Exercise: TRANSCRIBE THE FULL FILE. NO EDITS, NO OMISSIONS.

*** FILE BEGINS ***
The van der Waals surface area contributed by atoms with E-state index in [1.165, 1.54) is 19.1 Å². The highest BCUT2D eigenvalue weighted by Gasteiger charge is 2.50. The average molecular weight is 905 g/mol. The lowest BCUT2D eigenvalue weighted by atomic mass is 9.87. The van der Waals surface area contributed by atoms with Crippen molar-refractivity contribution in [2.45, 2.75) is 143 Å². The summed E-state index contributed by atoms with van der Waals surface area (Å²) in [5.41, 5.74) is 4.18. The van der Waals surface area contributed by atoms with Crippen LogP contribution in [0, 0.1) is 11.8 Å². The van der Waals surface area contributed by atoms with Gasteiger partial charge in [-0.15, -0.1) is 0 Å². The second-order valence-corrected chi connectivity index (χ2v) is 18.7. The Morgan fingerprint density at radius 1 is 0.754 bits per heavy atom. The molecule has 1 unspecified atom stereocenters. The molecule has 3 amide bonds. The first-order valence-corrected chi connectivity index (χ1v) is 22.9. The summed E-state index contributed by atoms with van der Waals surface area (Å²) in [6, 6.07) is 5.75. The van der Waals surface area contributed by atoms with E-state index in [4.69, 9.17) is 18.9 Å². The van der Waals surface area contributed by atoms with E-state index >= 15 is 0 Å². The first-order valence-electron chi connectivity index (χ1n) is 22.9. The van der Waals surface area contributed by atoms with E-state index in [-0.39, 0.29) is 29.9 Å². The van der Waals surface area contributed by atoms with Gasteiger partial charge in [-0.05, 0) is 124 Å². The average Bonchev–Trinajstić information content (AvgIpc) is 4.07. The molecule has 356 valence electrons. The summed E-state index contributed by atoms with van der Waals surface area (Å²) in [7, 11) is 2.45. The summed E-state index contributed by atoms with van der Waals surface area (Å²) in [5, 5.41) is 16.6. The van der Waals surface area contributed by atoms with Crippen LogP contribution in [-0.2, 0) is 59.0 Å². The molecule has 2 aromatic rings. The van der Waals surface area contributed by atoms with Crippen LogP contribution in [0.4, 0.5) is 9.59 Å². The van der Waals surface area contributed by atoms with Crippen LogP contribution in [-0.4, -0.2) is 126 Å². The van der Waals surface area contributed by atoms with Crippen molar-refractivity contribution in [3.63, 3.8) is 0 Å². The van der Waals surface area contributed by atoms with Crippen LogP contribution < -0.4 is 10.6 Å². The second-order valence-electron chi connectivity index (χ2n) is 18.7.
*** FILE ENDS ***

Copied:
The van der Waals surface area contributed by atoms with E-state index in [1.165, 1.54) is 19.1 Å². The highest BCUT2D eigenvalue weighted by Gasteiger charge is 2.50. The average molecular weight is 905 g/mol. The lowest BCUT2D eigenvalue weighted by atomic mass is 9.87. The van der Waals surface area contributed by atoms with Crippen molar-refractivity contribution in [2.45, 2.75) is 143 Å². The summed E-state index contributed by atoms with van der Waals surface area (Å²) in [5.41, 5.74) is 4.18. The van der Waals surface area contributed by atoms with Crippen LogP contribution in [0, 0.1) is 11.8 Å². The van der Waals surface area contributed by atoms with Gasteiger partial charge in [-0.15, -0.1) is 0 Å². The second-order valence-corrected chi connectivity index (χ2v) is 18.7. The Morgan fingerprint density at radius 1 is 0.754 bits per heavy atom. The molecule has 1 unspecified atom stereocenters. The molecule has 3 amide bonds. The first-order valence-corrected chi connectivity index (χ1v) is 22.9. The summed E-state index contributed by atoms with van der Waals surface area (Å²) in [6, 6.07) is 5.75. The van der Waals surface area contributed by atoms with E-state index in [4.69, 9.17) is 18.9 Å². The van der Waals surface area contributed by atoms with E-state index >= 15 is 0 Å². The first-order valence-electron chi connectivity index (χ1n) is 22.9. The van der Waals surface area contributed by atoms with E-state index in [-0.39, 0.29) is 29.9 Å². The van der Waals surface area contributed by atoms with Gasteiger partial charge in [-0.05, 0) is 124 Å². The average Bonchev–Trinajstić information content (AvgIpc) is 4.07. The molecule has 356 valence electrons. The summed E-state index contributed by atoms with van der Waals surface area (Å²) in [7, 11) is 2.45. The summed E-state index contributed by atoms with van der Waals surface area (Å²) in [5, 5.41) is 16.6. The van der Waals surface area contributed by atoms with Crippen LogP contribution in [-0.2, 0) is 59.0 Å². The molecule has 2 aromatic rings. The van der Waals surface area contributed by atoms with Crippen LogP contribution in [0.4, 0.5) is 9.59 Å². The van der Waals surface area contributed by atoms with Crippen LogP contribution in [-0.4, -0.2) is 126 Å². The van der Waals surface area contributed by atoms with Crippen molar-refractivity contribution in [3.63, 3.8) is 0 Å². The van der Waals surface area contributed by atoms with Crippen LogP contribution < -0.4 is 10.6 Å². The second-order valence-electron chi connectivity index (χ2n) is 18.7.